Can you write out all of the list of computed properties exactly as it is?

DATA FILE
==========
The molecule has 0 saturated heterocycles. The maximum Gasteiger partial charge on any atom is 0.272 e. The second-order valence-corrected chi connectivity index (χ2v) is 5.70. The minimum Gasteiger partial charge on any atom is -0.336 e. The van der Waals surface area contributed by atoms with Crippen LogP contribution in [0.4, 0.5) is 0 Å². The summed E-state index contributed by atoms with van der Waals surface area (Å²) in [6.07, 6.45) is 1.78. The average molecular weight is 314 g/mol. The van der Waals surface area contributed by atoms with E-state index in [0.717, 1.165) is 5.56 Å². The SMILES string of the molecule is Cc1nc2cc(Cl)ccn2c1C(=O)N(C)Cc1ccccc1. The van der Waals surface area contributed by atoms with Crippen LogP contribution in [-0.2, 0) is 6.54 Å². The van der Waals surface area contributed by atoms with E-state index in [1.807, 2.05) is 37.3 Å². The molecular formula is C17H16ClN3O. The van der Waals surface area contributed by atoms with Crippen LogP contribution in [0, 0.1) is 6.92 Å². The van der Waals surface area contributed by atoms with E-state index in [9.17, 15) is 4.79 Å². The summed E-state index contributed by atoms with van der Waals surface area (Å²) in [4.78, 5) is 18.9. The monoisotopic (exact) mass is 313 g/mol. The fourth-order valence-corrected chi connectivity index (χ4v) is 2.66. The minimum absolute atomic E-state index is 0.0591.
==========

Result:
The molecule has 0 saturated heterocycles. The maximum Gasteiger partial charge on any atom is 0.272 e. The second-order valence-corrected chi connectivity index (χ2v) is 5.70. The minimum Gasteiger partial charge on any atom is -0.336 e. The van der Waals surface area contributed by atoms with Crippen LogP contribution in [0.4, 0.5) is 0 Å². The summed E-state index contributed by atoms with van der Waals surface area (Å²) in [6.07, 6.45) is 1.78. The average molecular weight is 314 g/mol. The van der Waals surface area contributed by atoms with E-state index in [0.717, 1.165) is 5.56 Å². The SMILES string of the molecule is Cc1nc2cc(Cl)ccn2c1C(=O)N(C)Cc1ccccc1. The van der Waals surface area contributed by atoms with Crippen LogP contribution in [-0.2, 0) is 6.54 Å². The van der Waals surface area contributed by atoms with E-state index in [1.807, 2.05) is 37.3 Å². The molecular formula is C17H16ClN3O. The van der Waals surface area contributed by atoms with Crippen LogP contribution in [0, 0.1) is 6.92 Å². The van der Waals surface area contributed by atoms with E-state index in [9.17, 15) is 4.79 Å². The summed E-state index contributed by atoms with van der Waals surface area (Å²) in [4.78, 5) is 18.9. The monoisotopic (exact) mass is 313 g/mol. The fourth-order valence-corrected chi connectivity index (χ4v) is 2.66. The minimum absolute atomic E-state index is 0.0591.